It’s a truth universally acknowledged that once a girl lands the rich man with the stately home, her story ends there with marriage and children.
But opera singer Danielle de Niese is a very modern Jane Austen-esque heroine.
She may live at the incredible Glyndebourne House – its opera house was built by her husband’s grandfather when he too fell in love with a soprano – but Danielle sings to her own tune.
Though she was a star in her native Australia from age nine and an Emmy winner at 16, Danielle will not rest on her laurels.
It was the annual opera festival at Glyndebourne that put her on the map here.
Opera singer Danielle de Niese (pictured) who was on Broadway in Les Misérables by age 18, spoke about her upcoming role as Aldonza in the revival of musical Man Of La Mancha
A star turn in Cleopatra in 2005, after the original soprano dropped out, made the critics take notice, saying the dark-eyed diva with Jessica Rabbit curves put the ‘sex into Sussex’.
A year later she returned to the festival and began a romance with the house’s divorced owner Gus Christie, executive chairman of Glyndebourne Productions.
She may be chatelaine of one of Britain’s most famous properties, but she is much more than that.
‘I never wanted people to write me off, to say, “Now she’ll go off and have babies”, so I put pressure on myself to show I’m more than that,’ says Danielle.
Today we are in the London Coliseum to talk about Danielle’s most high-profile role to date here outside of the opera calendar.
She will perform with Frasier’s Kelsey Grammer in the revival of musical Man Of La Mancha, which hasn’t been in the West End for more than 50 years.
The musical is inspired by Miguel de Cervantes’s classic 17th-century novel Don Quixote.
Kelsey plays Cervantes, who has been imprisoned but imagines he is Quixote and his fellow prisoners are in the imaginary story of knights and damsels in distress.
Gradually, in this story about the power of imagination, the prisoners start to believe it too.
Danielle plays prostitute Aldonza, who in Quixote’s imagination is the perfect maiden, Dulcinea.
Danielle (pictured in costume with Kelsey Grammer) knew she wanted to be an opera singer from the age of eight, her mother spotted her extraordinary talent at a young age
‘She’s cynical, unnerved by this person who refuses to see her for what she is, but thinks she is greater,’ she says. ‘But eventually she believes him.’
When we meet just a few days into rehearsals, she’s already in awe of Kelsey.
‘People will be surprised at what an accomplished man he is and how great his voice is,’ she says.
‘Surprisingly, the super-resonant voice he had as Frasier is not his actual voice.’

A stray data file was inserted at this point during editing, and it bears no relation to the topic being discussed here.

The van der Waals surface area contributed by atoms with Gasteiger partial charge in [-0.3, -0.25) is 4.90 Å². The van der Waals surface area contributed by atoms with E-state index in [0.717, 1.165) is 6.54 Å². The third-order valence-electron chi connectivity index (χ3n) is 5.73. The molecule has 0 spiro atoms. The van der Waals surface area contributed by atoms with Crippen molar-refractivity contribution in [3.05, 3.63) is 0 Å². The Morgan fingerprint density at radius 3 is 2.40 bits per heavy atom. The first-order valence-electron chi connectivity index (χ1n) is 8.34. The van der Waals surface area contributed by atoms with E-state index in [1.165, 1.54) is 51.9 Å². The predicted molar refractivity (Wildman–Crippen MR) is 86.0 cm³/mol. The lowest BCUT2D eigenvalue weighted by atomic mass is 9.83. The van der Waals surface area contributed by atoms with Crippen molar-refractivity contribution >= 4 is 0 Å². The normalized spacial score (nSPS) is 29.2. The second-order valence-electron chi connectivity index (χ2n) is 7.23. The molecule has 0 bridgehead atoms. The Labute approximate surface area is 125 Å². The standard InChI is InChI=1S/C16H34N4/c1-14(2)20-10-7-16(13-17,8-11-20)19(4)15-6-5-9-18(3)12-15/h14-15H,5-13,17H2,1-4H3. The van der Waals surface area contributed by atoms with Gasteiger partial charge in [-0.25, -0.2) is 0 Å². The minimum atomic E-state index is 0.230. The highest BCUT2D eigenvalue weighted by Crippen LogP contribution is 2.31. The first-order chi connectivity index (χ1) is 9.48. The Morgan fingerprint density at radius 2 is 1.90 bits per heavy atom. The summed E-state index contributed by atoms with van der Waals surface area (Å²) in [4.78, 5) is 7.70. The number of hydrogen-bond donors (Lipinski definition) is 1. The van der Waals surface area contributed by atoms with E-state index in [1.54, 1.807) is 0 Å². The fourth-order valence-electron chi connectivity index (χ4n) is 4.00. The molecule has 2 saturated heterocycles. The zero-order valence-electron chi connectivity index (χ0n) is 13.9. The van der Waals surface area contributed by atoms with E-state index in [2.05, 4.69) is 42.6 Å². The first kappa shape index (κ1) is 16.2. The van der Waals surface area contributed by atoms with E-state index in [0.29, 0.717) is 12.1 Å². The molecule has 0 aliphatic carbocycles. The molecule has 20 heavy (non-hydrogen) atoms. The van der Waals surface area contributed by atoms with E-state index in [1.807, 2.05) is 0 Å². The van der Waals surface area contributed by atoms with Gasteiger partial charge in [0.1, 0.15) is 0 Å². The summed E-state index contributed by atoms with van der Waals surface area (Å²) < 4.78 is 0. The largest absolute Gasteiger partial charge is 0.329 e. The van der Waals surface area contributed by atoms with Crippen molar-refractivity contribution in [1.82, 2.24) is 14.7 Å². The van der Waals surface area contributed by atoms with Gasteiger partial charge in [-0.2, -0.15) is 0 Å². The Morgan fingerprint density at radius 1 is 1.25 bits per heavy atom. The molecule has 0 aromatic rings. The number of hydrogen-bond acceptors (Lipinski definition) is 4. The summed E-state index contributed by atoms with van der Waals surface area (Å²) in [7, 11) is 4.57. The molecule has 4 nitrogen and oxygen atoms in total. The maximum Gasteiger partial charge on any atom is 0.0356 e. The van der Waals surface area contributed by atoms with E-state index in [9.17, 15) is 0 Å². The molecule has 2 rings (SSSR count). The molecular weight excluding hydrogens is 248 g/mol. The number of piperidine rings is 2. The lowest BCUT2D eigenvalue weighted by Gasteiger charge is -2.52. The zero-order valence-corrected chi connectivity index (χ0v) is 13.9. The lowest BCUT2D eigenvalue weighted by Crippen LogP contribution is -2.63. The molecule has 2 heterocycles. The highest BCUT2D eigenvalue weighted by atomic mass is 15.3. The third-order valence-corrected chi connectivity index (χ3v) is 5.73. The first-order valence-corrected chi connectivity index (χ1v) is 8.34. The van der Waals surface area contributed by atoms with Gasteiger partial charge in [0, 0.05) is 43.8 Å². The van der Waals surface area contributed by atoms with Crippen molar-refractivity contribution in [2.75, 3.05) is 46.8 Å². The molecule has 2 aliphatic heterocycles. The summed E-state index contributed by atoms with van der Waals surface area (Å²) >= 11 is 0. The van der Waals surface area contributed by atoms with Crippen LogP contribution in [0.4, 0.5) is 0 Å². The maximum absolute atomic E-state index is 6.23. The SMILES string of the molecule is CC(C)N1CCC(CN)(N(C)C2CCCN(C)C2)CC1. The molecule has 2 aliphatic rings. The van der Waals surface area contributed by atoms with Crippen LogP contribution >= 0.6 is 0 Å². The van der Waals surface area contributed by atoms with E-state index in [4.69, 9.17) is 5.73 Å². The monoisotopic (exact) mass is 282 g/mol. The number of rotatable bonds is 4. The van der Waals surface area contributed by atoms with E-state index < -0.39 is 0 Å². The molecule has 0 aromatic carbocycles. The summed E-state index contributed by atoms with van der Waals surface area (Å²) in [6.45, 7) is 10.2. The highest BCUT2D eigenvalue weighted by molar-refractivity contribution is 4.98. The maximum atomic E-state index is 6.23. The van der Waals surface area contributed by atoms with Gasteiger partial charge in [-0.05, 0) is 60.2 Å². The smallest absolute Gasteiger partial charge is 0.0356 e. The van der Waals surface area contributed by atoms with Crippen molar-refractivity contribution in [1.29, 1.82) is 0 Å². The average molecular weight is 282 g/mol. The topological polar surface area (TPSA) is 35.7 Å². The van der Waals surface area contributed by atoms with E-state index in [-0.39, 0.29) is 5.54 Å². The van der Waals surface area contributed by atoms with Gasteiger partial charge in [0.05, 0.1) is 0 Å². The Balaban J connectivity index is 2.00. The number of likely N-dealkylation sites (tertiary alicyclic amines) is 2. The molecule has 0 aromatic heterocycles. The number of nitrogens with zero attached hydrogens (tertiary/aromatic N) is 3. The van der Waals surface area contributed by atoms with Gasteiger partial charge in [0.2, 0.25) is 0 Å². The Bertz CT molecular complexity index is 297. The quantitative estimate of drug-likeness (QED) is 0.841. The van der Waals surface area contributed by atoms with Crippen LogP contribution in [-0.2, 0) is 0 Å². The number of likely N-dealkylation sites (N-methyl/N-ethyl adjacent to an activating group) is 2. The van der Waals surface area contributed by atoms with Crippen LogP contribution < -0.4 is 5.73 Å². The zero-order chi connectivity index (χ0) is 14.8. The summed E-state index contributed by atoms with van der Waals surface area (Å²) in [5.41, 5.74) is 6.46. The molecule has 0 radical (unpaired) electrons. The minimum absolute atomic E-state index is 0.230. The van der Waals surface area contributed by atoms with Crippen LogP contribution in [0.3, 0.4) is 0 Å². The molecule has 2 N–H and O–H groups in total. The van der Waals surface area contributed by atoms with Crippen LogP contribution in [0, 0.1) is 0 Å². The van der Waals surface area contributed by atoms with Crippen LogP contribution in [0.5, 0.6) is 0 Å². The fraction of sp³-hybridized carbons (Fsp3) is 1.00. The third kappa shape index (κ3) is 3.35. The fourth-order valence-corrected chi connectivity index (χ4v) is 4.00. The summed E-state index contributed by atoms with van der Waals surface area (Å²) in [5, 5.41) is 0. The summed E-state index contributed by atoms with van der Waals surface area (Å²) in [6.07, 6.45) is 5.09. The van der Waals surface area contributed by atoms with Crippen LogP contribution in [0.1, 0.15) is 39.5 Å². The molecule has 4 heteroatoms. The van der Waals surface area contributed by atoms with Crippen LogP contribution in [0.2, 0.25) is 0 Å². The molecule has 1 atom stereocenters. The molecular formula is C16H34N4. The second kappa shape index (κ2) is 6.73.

One of the most famous songs in the musical is The Impossible Dream, a tune with particular resonance for Danielle, 40, as it was one her mother sang to her.
Her parents, who are from Sri Lanka with Dutch and Scottish heritage, moved to Australia before she was born.
Neither were musicians, but her mother had a musical ear and spotted Danielle’s extraordinary talent.
‘From the age of two,’ she recalls, ‘I’d sing that song back to my mum with perfect intonation and from eight I had a singing teacher and knew I wanted to be an opera singer.
‘My motto, from my mum, was “dare to dream”, which is the theme of Man Of La Mancha.’
The opera singer (pictured with with Gus inside their home) revealed she diets and listens to Beyonce and Coldplay before going on stage
At the age of nine she won a children’s TV talent competition and when the family moved to America when she was 11, she hosted TV show LA Kids, for which she won an Emmy award.
She made her professional operatic debut aged 15, by 18 was on Broadway in Les Misérables and at 19 she made her first appearance at the Metropolitan Opera in New York.
Despite her success, Danielle is very down to earth.
She confides about having to diet and listening to Beyoncé and Coldplay before going on stage.
She and Gus married in 2009 and have a son, who’s three.
She giggles as she tells me about the inspiration for his name, Bacchus.
She wanted a name that would be a nod to his father’s Roman name (Augustus) and thought Bacchus, a great thinker and the god of wine and theatre, would be perfect.
‘I told Gus the story and he said, “God of wine. I love it!” I said, “We’re not calling him Bacchus if that’s all you see.
‘I don’t want you raising a glass to Bacchus for the rest of your life.
‘I can’t put that on the child.”
‘But then he was born and he seemed like a Bacchus. He’s wonderful and people are delirious about him, so he’s living up to his name.’
Danielle was once told that to have the career her voice deserved, she should never be a mother.
It was partially to quiet the naysayers that she went back to work three weeks after Bacchus was born, singing at Glyndebourne.
‘I wouldn’t have done it if I didn’t live there,’ she says.
‘I knew I could see the baby whenever.’
But it grew more challenging when, during rehearsals, she injured both ankles jumping off some stage furniture.
‘During lunch breaks I’d have my legs up in the air, covered in ice, I’d have Bacchus breastfeeding and I’d be eating a salad – I was trying to lose weight to fit into my costume.’
It was actually one of the greatest moments in Danielle’s career.
‘Being a mum enhanced everything,’ she says.
‘It was all imperfect but, because of its imperfections, ended up perfect.
‘And it brings me back to The Impossible Dream. This was my impossible dream, but it worked.’
Man Of La Mancha will run from 26 April to 8 June at the London Coliseum. Visit eno.org for tickets.